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When he found out he was really upset and the financing for the film dropped out. I had wanted to be famous my whole life then when I was famous it didn’t change anything. Later, I was talking about the incident on stage and he came to one of the shows. They didn’t like his book but they mentioned how good-looking he is. Rumpus: A lot of made me really sad because you were hurting so much at a time when you should have been at the top. I thought that fame meant something, that fame was a positive thing and would actually change or improve your life. Rumpus: This is great for you because you’re a huge music lover. Rumpus: You always do this thing to me where you tell me something’s going to be terrible and then it’s not terrible. I figure, you can read the book yourself, why would you want me to do it for you. First there was the TV show, which made you really famous. I remember when it happened I was brokenhearted, I felt really disappointed. But he really wanted to have sex with me because he fell in love with this girl who wanted to fuck the world and he wanted to fuck her, too. He made a pass at me that was so awkward and gross that I wrote it into the script. But the thing is, I doubt that you could ever really give up. For me, it felt the way comedian Margaret Cho once described trying to stay skinny—“like holding a basketball underwater.” I could tell myself I was giving up on my search for love.I could try and push those feelings of longing down, but they’d invariably pop back up again. I accepted that it was there, allowed myself to feel it, and tried not to worry about it too much.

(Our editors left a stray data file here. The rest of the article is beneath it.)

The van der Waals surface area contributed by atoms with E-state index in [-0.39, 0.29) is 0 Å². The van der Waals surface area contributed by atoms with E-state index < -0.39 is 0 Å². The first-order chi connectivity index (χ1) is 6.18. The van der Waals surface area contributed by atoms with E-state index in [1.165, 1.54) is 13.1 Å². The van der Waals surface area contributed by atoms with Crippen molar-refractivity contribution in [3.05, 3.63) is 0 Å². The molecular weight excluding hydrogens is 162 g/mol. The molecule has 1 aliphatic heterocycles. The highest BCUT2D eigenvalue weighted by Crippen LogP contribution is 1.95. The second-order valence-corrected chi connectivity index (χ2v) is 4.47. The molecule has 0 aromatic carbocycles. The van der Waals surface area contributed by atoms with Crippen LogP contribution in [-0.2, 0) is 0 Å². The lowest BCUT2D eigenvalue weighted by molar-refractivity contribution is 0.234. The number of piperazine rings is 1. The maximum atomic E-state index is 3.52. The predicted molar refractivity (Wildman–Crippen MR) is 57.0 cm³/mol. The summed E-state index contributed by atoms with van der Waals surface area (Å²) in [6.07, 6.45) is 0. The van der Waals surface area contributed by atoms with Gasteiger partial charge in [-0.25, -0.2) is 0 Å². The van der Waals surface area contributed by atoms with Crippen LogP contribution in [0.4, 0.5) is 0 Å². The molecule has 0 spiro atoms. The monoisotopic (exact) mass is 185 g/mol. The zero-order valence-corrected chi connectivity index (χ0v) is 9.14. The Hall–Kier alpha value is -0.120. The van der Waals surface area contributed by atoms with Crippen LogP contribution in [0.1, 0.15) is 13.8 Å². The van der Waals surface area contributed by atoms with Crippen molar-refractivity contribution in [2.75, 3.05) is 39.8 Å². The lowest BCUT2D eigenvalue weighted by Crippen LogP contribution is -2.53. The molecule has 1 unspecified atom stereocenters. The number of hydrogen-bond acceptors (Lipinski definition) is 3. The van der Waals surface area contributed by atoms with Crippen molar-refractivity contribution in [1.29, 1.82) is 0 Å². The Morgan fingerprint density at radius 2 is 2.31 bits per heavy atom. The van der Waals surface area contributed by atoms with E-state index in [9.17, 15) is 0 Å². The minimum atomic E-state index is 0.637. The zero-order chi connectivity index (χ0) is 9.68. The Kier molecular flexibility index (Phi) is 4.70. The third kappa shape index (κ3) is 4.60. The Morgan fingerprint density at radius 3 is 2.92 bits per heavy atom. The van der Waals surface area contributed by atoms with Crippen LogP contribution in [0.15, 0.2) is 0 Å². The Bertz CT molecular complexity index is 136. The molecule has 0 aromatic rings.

I understand the temptation to give up—I felt it many times during my dating years.
Cho: If someone has a huge impact on you it’s going to enter your work. I think you and I are far enough along in our careers that our work is very much a part of who we are and that’s also what people are attracted to. People like that want to be recognized for their work.
Rumpus: Let’s talk about that song, “Bottom to Top,” and some of your other songs. For so many years I’ve been doing political comedy critical of the Bush administration. All this stuff with Proposition 8 is very disheartening.
Rumpus: So a little more about your journey into music. Cho: Well, I have been doing music since 2003 but I was using synthesizers and working with other artists. But wanted to start writing music and doing it live so I started playing guitar.
Dear Sara: I’m in Seattle and dating here is brutal.
Because I made it for you, but when it’s ready I’ll put it online. But it was honest in the attempt, and for a couple of weeks. I had a relationship with someone where I was totally comfortable with “normal” intercourse. But after we broke up I found out I was wrong, that I was still into the same kinky stuff and didn’t want to have normal sex. It’s normal, it’s sex, it’s just your own form of it. Also, the music is kind of a response to the change in political climate.